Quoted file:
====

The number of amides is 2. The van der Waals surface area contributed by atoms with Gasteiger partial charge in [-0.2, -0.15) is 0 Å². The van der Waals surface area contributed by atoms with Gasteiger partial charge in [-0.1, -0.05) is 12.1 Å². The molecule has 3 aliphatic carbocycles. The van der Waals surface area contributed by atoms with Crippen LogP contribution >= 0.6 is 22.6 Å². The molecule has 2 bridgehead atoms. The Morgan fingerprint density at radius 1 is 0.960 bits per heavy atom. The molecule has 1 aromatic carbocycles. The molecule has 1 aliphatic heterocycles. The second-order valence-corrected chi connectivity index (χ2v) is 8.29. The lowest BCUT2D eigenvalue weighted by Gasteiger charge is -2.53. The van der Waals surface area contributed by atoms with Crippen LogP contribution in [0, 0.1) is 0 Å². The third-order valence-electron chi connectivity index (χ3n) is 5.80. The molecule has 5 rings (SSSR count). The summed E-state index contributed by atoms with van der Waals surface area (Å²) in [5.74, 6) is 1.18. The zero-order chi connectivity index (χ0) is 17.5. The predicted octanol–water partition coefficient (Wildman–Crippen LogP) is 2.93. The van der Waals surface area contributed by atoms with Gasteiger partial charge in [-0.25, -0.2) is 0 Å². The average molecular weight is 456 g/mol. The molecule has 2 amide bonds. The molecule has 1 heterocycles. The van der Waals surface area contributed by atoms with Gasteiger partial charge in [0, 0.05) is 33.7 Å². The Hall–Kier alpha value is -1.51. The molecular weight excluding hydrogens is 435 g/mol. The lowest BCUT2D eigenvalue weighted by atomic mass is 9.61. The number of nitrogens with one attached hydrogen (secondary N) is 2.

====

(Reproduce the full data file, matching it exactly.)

The number of amides is 2. The van der Waals surface area contributed by atoms with Gasteiger partial charge in [-0.2, -0.15) is 0 Å². The van der Waals surface area contributed by atoms with Gasteiger partial charge in [-0.1, -0.05) is 12.1 Å². The molecule has 3 aliphatic carbocycles. The van der Waals surface area contributed by atoms with Crippen LogP contribution >= 0.6 is 22.6 Å². The molecule has 2 bridgehead atoms. The Morgan fingerprint density at radius 1 is 0.960 bits per heavy atom. The molecule has 1 aromatic carbocycles. The molecule has 1 aliphatic heterocycles. The second-order valence-corrected chi connectivity index (χ2v) is 8.29. The lowest BCUT2D eigenvalue weighted by Gasteiger charge is -2.53. The van der Waals surface area contributed by atoms with Crippen LogP contribution in [0, 0.1) is 0 Å². The third-order valence-electron chi connectivity index (χ3n) is 5.80. The molecule has 5 rings (SSSR count). The summed E-state index contributed by atoms with van der Waals surface area (Å²) in [5.74, 6) is 1.18. The zero-order chi connectivity index (χ0) is 17.5. The predicted octanol–water partition coefficient (Wildman–Crippen LogP) is 2.93. The van der Waals surface area contributed by atoms with Gasteiger partial charge in [-0.25, -0.2) is 0 Å². The average molecular weight is 456 g/mol. The molecule has 2 amide bonds. The molecule has 1 heterocycles. The van der Waals surface area contributed by atoms with Gasteiger partial charge in [0, 0.05) is 33.7 Å². The Hall–Kier alpha value is -1.51. The molecular weight excluding hydrogens is 435 g/mol. The lowest BCUT2D eigenvalue weighted by atomic mass is 9.61. The number of nitrogens with one attached hydrogen (secondary N) is 2.